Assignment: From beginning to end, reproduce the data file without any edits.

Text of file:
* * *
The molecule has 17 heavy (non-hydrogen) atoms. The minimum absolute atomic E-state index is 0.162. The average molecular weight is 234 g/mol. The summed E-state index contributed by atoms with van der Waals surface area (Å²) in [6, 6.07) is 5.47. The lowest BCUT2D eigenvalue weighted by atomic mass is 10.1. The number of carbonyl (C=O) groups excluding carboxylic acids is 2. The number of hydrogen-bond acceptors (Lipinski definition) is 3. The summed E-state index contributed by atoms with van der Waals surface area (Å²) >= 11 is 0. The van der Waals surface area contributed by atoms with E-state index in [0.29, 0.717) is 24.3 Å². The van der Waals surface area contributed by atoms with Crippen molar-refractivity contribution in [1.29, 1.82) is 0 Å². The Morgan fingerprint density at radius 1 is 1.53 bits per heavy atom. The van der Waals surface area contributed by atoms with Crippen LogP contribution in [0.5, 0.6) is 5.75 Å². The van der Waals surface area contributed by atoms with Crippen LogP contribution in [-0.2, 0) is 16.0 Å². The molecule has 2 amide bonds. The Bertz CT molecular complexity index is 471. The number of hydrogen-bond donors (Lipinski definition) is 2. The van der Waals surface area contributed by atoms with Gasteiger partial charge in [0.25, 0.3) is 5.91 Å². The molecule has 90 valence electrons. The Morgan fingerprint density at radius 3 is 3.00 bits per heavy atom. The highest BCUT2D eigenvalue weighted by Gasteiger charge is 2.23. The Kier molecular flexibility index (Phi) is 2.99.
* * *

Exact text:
The molecule has 17 heavy (non-hydrogen) atoms. The minimum absolute atomic E-state index is 0.162. The average molecular weight is 234 g/mol. The summed E-state index contributed by atoms with van der Waals surface area (Å²) in [6, 6.07) is 5.47. The lowest BCUT2D eigenvalue weighted by atomic mass is 10.1. The number of carbonyl (C=O) groups excluding carboxylic acids is 2. The number of hydrogen-bond acceptors (Lipinski definition) is 3. The summed E-state index contributed by atoms with van der Waals surface area (Å²) >= 11 is 0. The van der Waals surface area contributed by atoms with E-state index in [0.29, 0.717) is 24.3 Å². The van der Waals surface area contributed by atoms with Crippen molar-refractivity contribution in [1.29, 1.82) is 0 Å². The Morgan fingerprint density at radius 1 is 1.53 bits per heavy atom. The van der Waals surface area contributed by atoms with Crippen LogP contribution in [0.5, 0.6) is 5.75 Å². The van der Waals surface area contributed by atoms with Crippen LogP contribution in [-0.2, 0) is 16.0 Å². The molecule has 2 amide bonds. The Bertz CT molecular complexity index is 471. The number of hydrogen-bond donors (Lipinski definition) is 2. The van der Waals surface area contributed by atoms with Gasteiger partial charge in [0.25, 0.3) is 5.91 Å². The molecule has 90 valence electrons. The Morgan fingerprint density at radius 3 is 3.00 bits per heavy atom. The highest BCUT2D eigenvalue weighted by Gasteiger charge is 2.23. The Kier molecular flexibility index (Phi) is 2.99.